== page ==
Last Friday, in addition to hosting the Easter Prayer Breakfast in Washington, D.C., President Barack Obama issued an executive order to extend his faith-based advisory council, the effectiveness of which has been criticized in the past, for another two years.
In the executive order, the president stated that the Advisory Council on Faith-Based and Neighborhood Partnerships will be terminated on April 5, 2015, unless the president chooses to extend it longer.
In the order, Obama also confirmed that the faith-based council cannot go against U.S. law, nor can it impair any administrative, budgetary, or legislative proposals of the government.
According to the White House's official website, the purpose of the Advisory Council on Faith-Based and Neighborhood Partnerships is to "bring together leaders and experts in fields related to the work of faith-based and neighborhood organizations in order to make recommendations to government on how to improve partnerships."
The council focuses specifically on advising the president on how to improve social services and public policies relating to faith-based and local organizations.
Much of the advisory council's recent focus has been on human trafficking, and the White House held a Forum to Combat Human Trafficking on Tuesday to discuss the progress of the administration regarding the issue.
The advisory council has previously been criticized for being ineffective and virtually disappearing from the radar of the Obama administraiton.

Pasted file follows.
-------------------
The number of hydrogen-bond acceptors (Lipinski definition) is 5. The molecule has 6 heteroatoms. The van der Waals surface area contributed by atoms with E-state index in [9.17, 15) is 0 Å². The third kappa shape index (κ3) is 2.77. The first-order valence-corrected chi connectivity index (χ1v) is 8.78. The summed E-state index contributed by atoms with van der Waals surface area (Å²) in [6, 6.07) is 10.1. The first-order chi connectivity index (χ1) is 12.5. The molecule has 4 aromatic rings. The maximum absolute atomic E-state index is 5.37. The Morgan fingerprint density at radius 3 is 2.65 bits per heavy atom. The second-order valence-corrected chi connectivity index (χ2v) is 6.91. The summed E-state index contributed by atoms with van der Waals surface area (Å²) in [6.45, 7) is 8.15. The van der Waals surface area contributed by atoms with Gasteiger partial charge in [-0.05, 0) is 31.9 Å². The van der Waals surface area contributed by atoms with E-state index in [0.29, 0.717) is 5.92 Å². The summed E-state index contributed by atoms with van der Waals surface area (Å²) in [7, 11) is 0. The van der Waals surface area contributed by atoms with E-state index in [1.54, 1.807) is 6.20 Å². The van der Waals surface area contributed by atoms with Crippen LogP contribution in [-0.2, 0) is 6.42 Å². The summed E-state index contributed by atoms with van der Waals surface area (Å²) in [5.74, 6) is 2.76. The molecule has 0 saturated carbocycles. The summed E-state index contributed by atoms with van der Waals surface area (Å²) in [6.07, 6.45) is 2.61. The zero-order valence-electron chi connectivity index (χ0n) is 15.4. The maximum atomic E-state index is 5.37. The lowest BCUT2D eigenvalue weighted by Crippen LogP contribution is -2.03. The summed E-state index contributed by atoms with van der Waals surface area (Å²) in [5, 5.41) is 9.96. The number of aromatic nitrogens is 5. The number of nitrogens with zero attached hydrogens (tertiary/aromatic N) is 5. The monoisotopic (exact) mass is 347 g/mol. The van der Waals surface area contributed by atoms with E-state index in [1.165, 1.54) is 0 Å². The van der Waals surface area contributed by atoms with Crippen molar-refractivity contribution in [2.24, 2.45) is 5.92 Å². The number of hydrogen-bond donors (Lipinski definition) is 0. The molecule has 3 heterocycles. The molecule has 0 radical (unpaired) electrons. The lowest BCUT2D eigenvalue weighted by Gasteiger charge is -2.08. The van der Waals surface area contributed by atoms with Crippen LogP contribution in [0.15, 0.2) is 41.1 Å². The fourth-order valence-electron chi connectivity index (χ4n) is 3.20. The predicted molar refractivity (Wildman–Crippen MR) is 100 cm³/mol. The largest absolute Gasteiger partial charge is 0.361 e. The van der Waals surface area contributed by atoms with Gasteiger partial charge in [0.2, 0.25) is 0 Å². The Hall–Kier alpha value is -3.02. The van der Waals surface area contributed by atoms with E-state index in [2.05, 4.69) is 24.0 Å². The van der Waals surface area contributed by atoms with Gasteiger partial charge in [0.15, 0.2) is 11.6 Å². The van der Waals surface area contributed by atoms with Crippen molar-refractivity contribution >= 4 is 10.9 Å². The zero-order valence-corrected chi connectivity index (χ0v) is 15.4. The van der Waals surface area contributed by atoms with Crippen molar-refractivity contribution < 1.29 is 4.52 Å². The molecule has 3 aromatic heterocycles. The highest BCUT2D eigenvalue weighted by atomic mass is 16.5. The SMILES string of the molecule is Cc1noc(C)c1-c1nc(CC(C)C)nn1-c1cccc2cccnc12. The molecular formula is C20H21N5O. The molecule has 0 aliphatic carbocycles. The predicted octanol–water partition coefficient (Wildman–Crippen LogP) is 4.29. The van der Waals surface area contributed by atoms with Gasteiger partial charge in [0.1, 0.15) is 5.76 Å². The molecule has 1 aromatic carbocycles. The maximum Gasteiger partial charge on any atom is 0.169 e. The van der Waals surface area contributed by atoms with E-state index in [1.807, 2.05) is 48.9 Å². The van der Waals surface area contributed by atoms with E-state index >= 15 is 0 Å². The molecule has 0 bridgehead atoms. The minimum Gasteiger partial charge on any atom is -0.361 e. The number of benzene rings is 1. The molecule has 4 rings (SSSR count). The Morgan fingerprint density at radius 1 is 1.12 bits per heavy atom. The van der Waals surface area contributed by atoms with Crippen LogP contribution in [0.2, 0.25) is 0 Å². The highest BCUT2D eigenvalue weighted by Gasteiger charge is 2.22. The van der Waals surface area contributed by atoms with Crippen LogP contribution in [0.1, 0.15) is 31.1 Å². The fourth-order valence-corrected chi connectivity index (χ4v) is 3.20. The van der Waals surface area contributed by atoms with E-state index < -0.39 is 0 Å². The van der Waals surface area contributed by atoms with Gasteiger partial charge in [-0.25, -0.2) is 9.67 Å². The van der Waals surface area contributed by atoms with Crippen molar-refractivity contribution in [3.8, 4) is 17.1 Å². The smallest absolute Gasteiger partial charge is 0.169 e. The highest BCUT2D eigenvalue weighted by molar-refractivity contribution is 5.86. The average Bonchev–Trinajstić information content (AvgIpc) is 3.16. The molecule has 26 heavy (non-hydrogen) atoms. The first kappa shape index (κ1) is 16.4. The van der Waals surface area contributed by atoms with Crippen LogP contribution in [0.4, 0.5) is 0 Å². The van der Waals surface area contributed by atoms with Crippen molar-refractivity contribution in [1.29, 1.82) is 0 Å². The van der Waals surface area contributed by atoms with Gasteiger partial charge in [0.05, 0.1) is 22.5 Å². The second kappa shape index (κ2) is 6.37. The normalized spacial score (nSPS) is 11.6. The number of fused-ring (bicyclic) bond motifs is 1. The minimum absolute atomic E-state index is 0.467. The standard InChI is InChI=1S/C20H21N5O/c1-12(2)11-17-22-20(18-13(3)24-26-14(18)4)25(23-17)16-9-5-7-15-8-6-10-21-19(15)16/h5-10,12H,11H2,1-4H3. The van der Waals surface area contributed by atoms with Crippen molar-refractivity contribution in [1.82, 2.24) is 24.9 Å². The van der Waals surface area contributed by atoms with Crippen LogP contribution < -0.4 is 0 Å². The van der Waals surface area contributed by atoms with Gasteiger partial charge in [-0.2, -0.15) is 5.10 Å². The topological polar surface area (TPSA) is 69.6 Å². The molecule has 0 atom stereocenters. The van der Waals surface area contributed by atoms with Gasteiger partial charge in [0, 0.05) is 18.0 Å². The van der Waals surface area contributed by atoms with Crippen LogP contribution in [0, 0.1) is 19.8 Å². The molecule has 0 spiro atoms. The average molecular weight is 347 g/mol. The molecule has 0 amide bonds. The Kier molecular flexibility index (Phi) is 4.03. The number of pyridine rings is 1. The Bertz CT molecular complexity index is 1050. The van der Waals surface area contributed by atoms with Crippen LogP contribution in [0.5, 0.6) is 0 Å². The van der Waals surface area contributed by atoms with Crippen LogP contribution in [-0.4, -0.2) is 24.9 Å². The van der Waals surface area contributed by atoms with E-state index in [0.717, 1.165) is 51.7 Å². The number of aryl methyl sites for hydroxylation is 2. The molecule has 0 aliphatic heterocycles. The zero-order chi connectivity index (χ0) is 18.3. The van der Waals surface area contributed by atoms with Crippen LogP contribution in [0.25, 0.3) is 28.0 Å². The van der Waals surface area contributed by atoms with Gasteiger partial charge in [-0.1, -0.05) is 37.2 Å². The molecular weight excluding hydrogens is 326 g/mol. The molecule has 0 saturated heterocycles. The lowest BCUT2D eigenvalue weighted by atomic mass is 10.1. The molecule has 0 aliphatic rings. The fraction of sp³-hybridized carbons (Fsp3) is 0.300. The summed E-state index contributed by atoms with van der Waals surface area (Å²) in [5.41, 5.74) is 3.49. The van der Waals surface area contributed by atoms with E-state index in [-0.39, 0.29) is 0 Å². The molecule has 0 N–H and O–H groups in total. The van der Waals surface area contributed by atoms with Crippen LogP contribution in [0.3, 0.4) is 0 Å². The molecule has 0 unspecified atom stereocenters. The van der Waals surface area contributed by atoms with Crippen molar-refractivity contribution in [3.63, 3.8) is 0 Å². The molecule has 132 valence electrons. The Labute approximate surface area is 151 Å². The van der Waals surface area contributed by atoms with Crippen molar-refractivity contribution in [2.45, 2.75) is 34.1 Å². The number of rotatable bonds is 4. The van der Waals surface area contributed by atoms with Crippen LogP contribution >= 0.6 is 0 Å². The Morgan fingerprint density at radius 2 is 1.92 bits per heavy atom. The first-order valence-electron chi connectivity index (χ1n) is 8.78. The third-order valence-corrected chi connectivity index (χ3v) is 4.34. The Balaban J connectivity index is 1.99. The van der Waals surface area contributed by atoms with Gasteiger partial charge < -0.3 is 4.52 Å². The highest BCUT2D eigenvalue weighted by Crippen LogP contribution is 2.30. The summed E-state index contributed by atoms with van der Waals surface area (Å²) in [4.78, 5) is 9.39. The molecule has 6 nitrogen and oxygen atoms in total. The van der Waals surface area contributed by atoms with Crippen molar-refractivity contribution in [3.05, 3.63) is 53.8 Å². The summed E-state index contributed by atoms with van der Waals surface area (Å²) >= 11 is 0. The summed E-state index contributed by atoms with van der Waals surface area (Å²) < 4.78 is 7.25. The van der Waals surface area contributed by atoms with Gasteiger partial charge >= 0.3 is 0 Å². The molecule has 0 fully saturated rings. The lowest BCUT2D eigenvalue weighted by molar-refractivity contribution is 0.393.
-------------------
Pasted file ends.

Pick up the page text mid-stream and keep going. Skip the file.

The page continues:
As Politico reported in February 2012 that the council disbanded in 2010 and then remained inactive until 2012.
Joel Hunter, pastor of Northland evangelical church in Florida and former council member, told Politico in 2012 that he questioned the council's effectiveness in Obama's decision making regarding religious issues.
"Whenever there is a huge blowback on any move, there is a hesitancy and a questioning of are we still taken into consideration before something is put out," Hunter said of the council's effectiveness last year.
Hunter added, however, that the faith-based council shows that Obama does truly understand his responsibilities to the community as a Christian.
"This part of the administration is really an expression of who he is as a Christian," Hunter told Politico.
"All of this work that is being done is not simply good government, it is also a genuine part of how he understands his own responsibilities and his own faith," the megachurch pastor added.
Obama extended his faith-based council following his annual Easter Prayer Breakfast, held at the White House in Washington, D.C., on Friday, and attended by an array of Christian clergy, including Bishop T.D. Jakes of Potter's House in Texas; Leith Anderson, president of the National Association of Evangelicals; and Pastor Joel Hunter of Northland, A Church Distributed in Florida, among others.
At the prayer breakfast, the president spoke candidly on his Christian faith, saying:
"In these sacred days, those of us as Christians remember the tremendous sacrifice Jesus made for each of us –- how, in all His humility and His grace, He took on the sins of the world and extended the gift of salvation," Obama told the many religious leaders present at the breakfast.
"And we recommit ourselves to following His example – to loving the Lord our God with all our hearts and all our souls and with all our minds, and to loving our neighbors as ourselves," the president added.
As The Christian Post previously reporterd, George W. Bush implemented the Advisory Council on Faith-Based and Neighborhood Partnerships in 2001 to increase government-funded social service grants to faith-based organizations seeking to better their communities.
The advisory council, which includes evangelical leaders such as Leith Anderson of the NAE and Lynne Hybels of Willow Creek Community Church, is reportedly scheduled to meet on Wednesday, although it is still unclear if the president will be joining the meeting.